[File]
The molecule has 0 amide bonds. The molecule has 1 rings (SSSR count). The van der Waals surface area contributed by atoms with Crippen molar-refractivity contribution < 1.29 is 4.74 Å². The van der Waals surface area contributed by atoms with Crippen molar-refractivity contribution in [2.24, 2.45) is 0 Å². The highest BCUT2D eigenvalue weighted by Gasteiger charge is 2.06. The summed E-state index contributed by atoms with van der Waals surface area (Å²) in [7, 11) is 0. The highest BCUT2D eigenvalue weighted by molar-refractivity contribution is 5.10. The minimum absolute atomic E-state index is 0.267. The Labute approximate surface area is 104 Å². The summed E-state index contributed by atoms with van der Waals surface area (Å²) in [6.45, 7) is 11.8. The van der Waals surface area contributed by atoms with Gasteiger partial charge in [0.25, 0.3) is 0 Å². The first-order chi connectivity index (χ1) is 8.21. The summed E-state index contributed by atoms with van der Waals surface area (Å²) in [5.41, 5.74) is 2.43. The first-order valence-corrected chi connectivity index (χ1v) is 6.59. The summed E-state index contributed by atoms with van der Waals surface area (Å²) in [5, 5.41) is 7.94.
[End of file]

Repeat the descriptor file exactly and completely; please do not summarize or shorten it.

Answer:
The molecule has 0 amide bonds. The molecule has 1 rings (SSSR count). The van der Waals surface area contributed by atoms with Crippen molar-refractivity contribution < 1.29 is 4.74 Å². The van der Waals surface area contributed by atoms with Crippen molar-refractivity contribution in [2.24, 2.45) is 0 Å². The highest BCUT2D eigenvalue weighted by Gasteiger charge is 2.06. The summed E-state index contributed by atoms with van der Waals surface area (Å²) in [7, 11) is 0. The highest BCUT2D eigenvalue weighted by molar-refractivity contribution is 5.10. The minimum absolute atomic E-state index is 0.267. The Labute approximate surface area is 104 Å². The summed E-state index contributed by atoms with van der Waals surface area (Å²) in [6.45, 7) is 11.8. The van der Waals surface area contributed by atoms with Gasteiger partial charge in [0.25, 0.3) is 0 Å². The first-order chi connectivity index (χ1) is 8.21. The summed E-state index contributed by atoms with van der Waals surface area (Å²) in [5.41, 5.74) is 2.43. The first-order valence-corrected chi connectivity index (χ1v) is 6.59. The summed E-state index contributed by atoms with van der Waals surface area (Å²) in [5, 5.41) is 7.94.